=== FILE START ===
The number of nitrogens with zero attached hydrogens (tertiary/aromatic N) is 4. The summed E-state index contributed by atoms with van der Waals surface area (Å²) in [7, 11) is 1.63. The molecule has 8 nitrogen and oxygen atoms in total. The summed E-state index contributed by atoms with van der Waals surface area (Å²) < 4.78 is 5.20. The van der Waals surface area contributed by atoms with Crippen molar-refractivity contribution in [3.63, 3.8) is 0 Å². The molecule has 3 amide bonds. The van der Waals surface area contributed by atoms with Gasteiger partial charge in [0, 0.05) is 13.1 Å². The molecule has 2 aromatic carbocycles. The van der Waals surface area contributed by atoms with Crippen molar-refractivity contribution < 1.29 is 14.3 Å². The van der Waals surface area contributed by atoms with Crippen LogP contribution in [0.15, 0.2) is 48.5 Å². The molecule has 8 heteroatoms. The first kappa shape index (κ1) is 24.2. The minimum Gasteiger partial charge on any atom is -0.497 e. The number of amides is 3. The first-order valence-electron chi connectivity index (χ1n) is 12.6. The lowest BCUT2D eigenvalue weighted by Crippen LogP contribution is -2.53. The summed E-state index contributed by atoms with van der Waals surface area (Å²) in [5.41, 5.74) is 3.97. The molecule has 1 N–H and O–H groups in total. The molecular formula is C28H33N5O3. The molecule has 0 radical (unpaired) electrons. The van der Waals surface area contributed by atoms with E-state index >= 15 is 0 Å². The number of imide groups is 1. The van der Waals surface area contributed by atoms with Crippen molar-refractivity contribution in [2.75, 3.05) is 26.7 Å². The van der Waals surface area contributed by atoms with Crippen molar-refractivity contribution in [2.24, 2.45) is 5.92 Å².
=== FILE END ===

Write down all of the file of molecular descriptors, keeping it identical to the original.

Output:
The number of nitrogens with zero attached hydrogens (tertiary/aromatic N) is 4. The summed E-state index contributed by atoms with van der Waals surface area (Å²) in [7, 11) is 1.63. The molecule has 8 nitrogen and oxygen atoms in total. The summed E-state index contributed by atoms with van der Waals surface area (Å²) < 4.78 is 5.20. The van der Waals surface area contributed by atoms with Crippen molar-refractivity contribution in [3.63, 3.8) is 0 Å². The molecule has 3 amide bonds. The van der Waals surface area contributed by atoms with Gasteiger partial charge in [0, 0.05) is 13.1 Å². The molecule has 2 aromatic carbocycles. The van der Waals surface area contributed by atoms with Crippen molar-refractivity contribution < 1.29 is 14.3 Å². The van der Waals surface area contributed by atoms with Crippen LogP contribution in [0.15, 0.2) is 48.5 Å². The molecule has 8 heteroatoms. The first kappa shape index (κ1) is 24.2. The minimum Gasteiger partial charge on any atom is -0.497 e. The number of amides is 3. The first-order valence-electron chi connectivity index (χ1n) is 12.6. The lowest BCUT2D eigenvalue weighted by Crippen LogP contribution is -2.53. The summed E-state index contributed by atoms with van der Waals surface area (Å²) in [5.41, 5.74) is 3.97. The molecule has 1 N–H and O–H groups in total. The molecular formula is C28H33N5O3. The molecule has 0 radical (unpaired) electrons. The van der Waals surface area contributed by atoms with E-state index >= 15 is 0 Å². The number of imide groups is 1. The van der Waals surface area contributed by atoms with Crippen molar-refractivity contribution in [2.75, 3.05) is 26.7 Å². The van der Waals surface area contributed by atoms with Crippen molar-refractivity contribution in [2.24, 2.45) is 5.92 Å².